Renin inhibition with aliskiren.Clin Exp Pharmacol Physiol. 2008 Apr; 35(4):426-30.CE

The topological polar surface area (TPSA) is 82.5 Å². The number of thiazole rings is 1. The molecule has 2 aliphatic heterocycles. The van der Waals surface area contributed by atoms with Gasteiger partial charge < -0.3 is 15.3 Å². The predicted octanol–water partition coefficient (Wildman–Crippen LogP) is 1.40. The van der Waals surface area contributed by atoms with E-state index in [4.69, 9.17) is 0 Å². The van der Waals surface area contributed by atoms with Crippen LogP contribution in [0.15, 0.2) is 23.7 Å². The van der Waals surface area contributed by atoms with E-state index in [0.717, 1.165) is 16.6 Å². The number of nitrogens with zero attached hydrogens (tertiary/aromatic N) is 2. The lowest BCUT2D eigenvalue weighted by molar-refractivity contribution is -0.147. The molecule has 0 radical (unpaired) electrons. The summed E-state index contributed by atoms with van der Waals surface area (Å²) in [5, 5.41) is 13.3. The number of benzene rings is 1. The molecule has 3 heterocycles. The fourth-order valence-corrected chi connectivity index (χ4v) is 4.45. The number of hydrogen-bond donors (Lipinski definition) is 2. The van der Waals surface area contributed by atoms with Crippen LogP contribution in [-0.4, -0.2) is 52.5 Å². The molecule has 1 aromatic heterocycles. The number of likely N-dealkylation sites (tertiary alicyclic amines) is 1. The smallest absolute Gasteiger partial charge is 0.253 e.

1. Initial attempts to inhibit renin in humans have faced numerous difficulties. Molecular modelling and X-ray crystallography of the active site of renin have led to the development of new orally active renin inhibitors, such as aliskiren. 2. Aliskiren has a low bioavailability (between 2.6 and 5.0%) compensated by its high potency to inhibit renin (IC50: 0.6 nmol/L) and a long plasma half-life (23-36 h), which makes it suitable for once-daily dosing. 3. The once-daily administration of aliskiren to hypertensive patients lowers BP as strongly as standard doses of established angiotensin II type 1 (AT1) receptor blockers (losartan, valsartan, irbesartan), hydrochlorothiazide, angiotensin converting enzyme inhibitors (ramipril and lisinopril) or long acting calcium channel blockers (amlodipine). In combination therapy, aliskiren further decreases blood pressure when combined with either hydrochlorothiazide, amlodipine, irbesartan or ramipril. 4. The biochemical consequences of renin inhibition differ from those of angiotensin I-converting enzyme (ACE) inhibition and Ang II antagonism, particularly in terms of angiotensin profiles and interactions with the bradykinin-nitric oxide-cyclic guanosine monophosphate pathway and possibly the (pro)renin receptor. 5. Blockade of the renin angiotensin system (RAS) with ACE inhibitors, AT1 receptor blockers or a combination of these drugs has become one of the most successful therapeutic approaches in medicine. However, it remains unclear how to optimize RAS blockade to maximize cardiovascular and renal benefits. In this context, renin inhibition to render the RAS fully quiescent is a new possibility requiring further study.